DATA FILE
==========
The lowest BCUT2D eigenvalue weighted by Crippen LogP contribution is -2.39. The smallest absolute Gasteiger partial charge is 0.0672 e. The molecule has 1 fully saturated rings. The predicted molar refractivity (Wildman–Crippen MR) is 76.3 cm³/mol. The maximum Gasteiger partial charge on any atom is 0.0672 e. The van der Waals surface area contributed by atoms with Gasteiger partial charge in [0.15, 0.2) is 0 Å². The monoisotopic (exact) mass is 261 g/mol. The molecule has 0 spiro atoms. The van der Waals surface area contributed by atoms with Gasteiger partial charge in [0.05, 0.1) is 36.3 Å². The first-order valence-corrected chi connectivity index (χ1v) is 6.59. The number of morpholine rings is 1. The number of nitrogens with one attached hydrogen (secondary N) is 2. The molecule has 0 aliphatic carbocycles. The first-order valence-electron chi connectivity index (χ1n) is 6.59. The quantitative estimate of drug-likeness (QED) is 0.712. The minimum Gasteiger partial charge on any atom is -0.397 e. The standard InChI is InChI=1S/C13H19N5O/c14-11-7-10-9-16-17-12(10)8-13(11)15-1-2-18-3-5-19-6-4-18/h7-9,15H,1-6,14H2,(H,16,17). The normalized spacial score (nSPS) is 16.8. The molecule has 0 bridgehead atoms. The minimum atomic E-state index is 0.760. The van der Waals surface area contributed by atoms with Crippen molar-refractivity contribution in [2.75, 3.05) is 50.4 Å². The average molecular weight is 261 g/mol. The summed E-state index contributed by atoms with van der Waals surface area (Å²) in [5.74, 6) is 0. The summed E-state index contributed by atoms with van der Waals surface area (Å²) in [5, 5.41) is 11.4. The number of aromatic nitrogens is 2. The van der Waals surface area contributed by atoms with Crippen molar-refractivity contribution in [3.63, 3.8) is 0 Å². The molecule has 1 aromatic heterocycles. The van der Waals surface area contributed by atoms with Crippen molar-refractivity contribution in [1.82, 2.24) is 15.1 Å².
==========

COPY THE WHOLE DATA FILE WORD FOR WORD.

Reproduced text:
The lowest BCUT2D eigenvalue weighted by Crippen LogP contribution is -2.39. The smallest absolute Gasteiger partial charge is 0.0672 e. The molecule has 1 fully saturated rings. The predicted molar refractivity (Wildman–Crippen MR) is 76.3 cm³/mol. The maximum Gasteiger partial charge on any atom is 0.0672 e. The van der Waals surface area contributed by atoms with Gasteiger partial charge in [0.15, 0.2) is 0 Å². The monoisotopic (exact) mass is 261 g/mol. The molecule has 0 spiro atoms. The van der Waals surface area contributed by atoms with Gasteiger partial charge in [0.05, 0.1) is 36.3 Å². The first-order valence-corrected chi connectivity index (χ1v) is 6.59. The number of morpholine rings is 1. The number of nitrogens with one attached hydrogen (secondary N) is 2. The molecule has 0 aliphatic carbocycles. The first-order valence-electron chi connectivity index (χ1n) is 6.59. The quantitative estimate of drug-likeness (QED) is 0.712. The minimum Gasteiger partial charge on any atom is -0.397 e. The standard InChI is InChI=1S/C13H19N5O/c14-11-7-10-9-16-17-12(10)8-13(11)15-1-2-18-3-5-19-6-4-18/h7-9,15H,1-6,14H2,(H,16,17). The normalized spacial score (nSPS) is 16.8. The molecule has 0 bridgehead atoms. The minimum atomic E-state index is 0.760. The van der Waals surface area contributed by atoms with Crippen molar-refractivity contribution in [2.75, 3.05) is 50.4 Å². The average molecular weight is 261 g/mol. The summed E-state index contributed by atoms with van der Waals surface area (Å²) in [5.74, 6) is 0. The summed E-state index contributed by atoms with van der Waals surface area (Å²) in [5, 5.41) is 11.4. The number of aromatic nitrogens is 2. The van der Waals surface area contributed by atoms with Crippen molar-refractivity contribution in [3.63, 3.8) is 0 Å². The molecule has 1 aromatic heterocycles. The van der Waals surface area contributed by atoms with Crippen molar-refractivity contribution in [1.82, 2.24) is 15.1 Å².